The official report by the Minister of War, Maréchal Vaillant, in to the conduct of Intendance in the Crimea was considered to be a ‘white wash’ by reform-minded French officers and disguised the fact that the Intendance had come close to or had in fact broken down during the winter of 1854-1855. The breakdown of the French Intendance was unknown to British observers and the Intendance remained the admired ‘perfect model’ upon which the British army based its commissariat reforms as late as 1870. This was despite many British commentators quoting reformers in the French army who stated that the Intendance was a complete shambles. The break down of the Intendance was partly due to circumstances beyond its control and its highly bureaucratic nature but also because it was designed to support a ‘small, professional’ army (the French army had a theoretical maximum strength of 300,000 in 1851) in short, limited, campaigns. Furthermore, the Intendance was considerably over stretched as the French army was engaged or deployed in the Crimean Peninsula, the Baltic, Algeria, Rome and in various colonial conflicts.
Whilst the Intendance was certainly a bureaucratic nightmare, its major failing in feeding the troops at the front in winter 1854-1855 was due to a combination of unfortunate circumstances: a bread famine, loss of the flour and bread stores in Varnan; loss of the mobile bread ovens and the high price of grain due to the bread famine. That it was considerably over-stretched did not help.
Finally, and perhaps most importantly, despite the Intendance having broken down, French soldiers were not so badly affected as their British allies simply because they were better able to survive on campaign: their ability to forage for food and fuel combined with their communal messing arrangements meant that even if rations did not appear, French soldiers might go hungry but not starve. Because of this, the French army would have appeared in a better condition than it really was. The French historian Alain Gouttman has suggested that it was this factor, the ability of the French soldier to look after himself in the field, with each soldier looking out for each other, which ‘saved’ the French army in the Crimea from the incompetence of the Intendance.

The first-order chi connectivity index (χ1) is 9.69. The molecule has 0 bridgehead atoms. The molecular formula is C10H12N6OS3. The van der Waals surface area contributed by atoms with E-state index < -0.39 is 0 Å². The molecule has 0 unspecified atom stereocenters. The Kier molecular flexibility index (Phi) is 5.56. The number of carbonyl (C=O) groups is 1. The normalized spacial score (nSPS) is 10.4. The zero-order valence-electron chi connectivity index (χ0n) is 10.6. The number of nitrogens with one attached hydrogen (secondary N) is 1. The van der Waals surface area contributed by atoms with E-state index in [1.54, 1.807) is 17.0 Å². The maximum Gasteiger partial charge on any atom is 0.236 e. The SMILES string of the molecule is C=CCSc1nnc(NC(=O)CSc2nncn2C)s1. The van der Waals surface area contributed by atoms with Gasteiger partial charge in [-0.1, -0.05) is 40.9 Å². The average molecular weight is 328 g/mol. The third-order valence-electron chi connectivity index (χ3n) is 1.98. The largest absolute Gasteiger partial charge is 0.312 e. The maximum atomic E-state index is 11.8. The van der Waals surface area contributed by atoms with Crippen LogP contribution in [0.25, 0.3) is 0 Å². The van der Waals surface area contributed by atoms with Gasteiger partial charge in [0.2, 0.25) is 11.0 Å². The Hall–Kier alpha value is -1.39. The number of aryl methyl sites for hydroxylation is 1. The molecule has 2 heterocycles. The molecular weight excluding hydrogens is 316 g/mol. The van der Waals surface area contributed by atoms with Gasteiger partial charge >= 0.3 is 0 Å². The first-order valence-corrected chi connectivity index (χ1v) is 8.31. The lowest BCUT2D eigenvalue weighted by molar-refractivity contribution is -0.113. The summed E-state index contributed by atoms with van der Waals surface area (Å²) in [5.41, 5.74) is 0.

Mismer, Souvenirs, p. 124.
 A. Gouttman, La Guerre de Crimée 1853-1856. La Première Guerre Moderne (Paris: Éditions Perrin, 2006), pp. 288-290.
 De Marcy, ‘Henri de Bouillé’, p. 81.
 Dr. F. R. de Trehonnais, ‘On the past and present of French agriculture’, Journal of the Royal Society of the Arts,vol. VI (November 1857-November 1858), pp. 279-281.
 Bertin, ‘Les 6eme Dragons’, pp. 491-492; Thoumas, Mes Souvenirs, p. 9.
 Anon, L’Intendance Militiare en Crimée. Campagnes de 1854, 1855 et 1856 (Lyon: E. B. Labaume, 1864).
 Third Report, p. 71; ‘Army Intendance’, The Saturday Review of Politics, vol. XXIII (1867), pp. 167-169; ‘The Administration of the Army’, The Quarterly Review, vol. CXXIX (July – October 1870), pp. 146-149.
C. M. Clode, Military Forces of the Crown (London: John Murray, 1869), vol. II pp.572-578.
 P. Griffith, Military Thought in the French Army 1815-1852 (Manchester: Manchester University Press, 1988), chapter 2; B. Giovanangeli, ed, Campagnes du Second Empire (B. G. Éditions, 2010), pp. 15-63.
 C-A Thoumas, Mes Souvenirs de Crimée (Paris: La Librairie Illustrée, 1892), pp. 14-15.
 General J. B. A. Montaudon, Souvenirs Militaires: Afrique, Crimée, Italie (Paris: Charles Delagrave, 1898), p. 224 and pp.239- 231; General F. de Wimpffen, Le Situation de France et les reformes neccessaires (Paris: A. Le Chevalier, 1873), p. 90; Thoumas, Mes Souvenirs de Crimée, pp. 14-15; W. Serman, ed, Colonel Denfert Rocherau. Lettres d’un Officier Republicain (1842-1871) (Vincennes: Service Historique de l’Armée du Terre, 1990),p. 205.
 C. Mismer, Souvenirs d’un Dragon en Crimée: avril 1854-juillet 1856 (Paris: Hachette, 1887), p. 118.
 H. Ortholan, L’Armée du Second Empire (Saint Cloud: Éditions Napoleon III, 2010), p. 181; P. Griffith, Military thought in the French Army, 1815-1851 (Manchester: University of Manchester Press, 1989), p. 153.
 C. F. Campbell, Letters from Camp, (London: Richard Bentley & Co, 1894), p. 54; ‘Letter from the East’, Daily News (7 July 1854).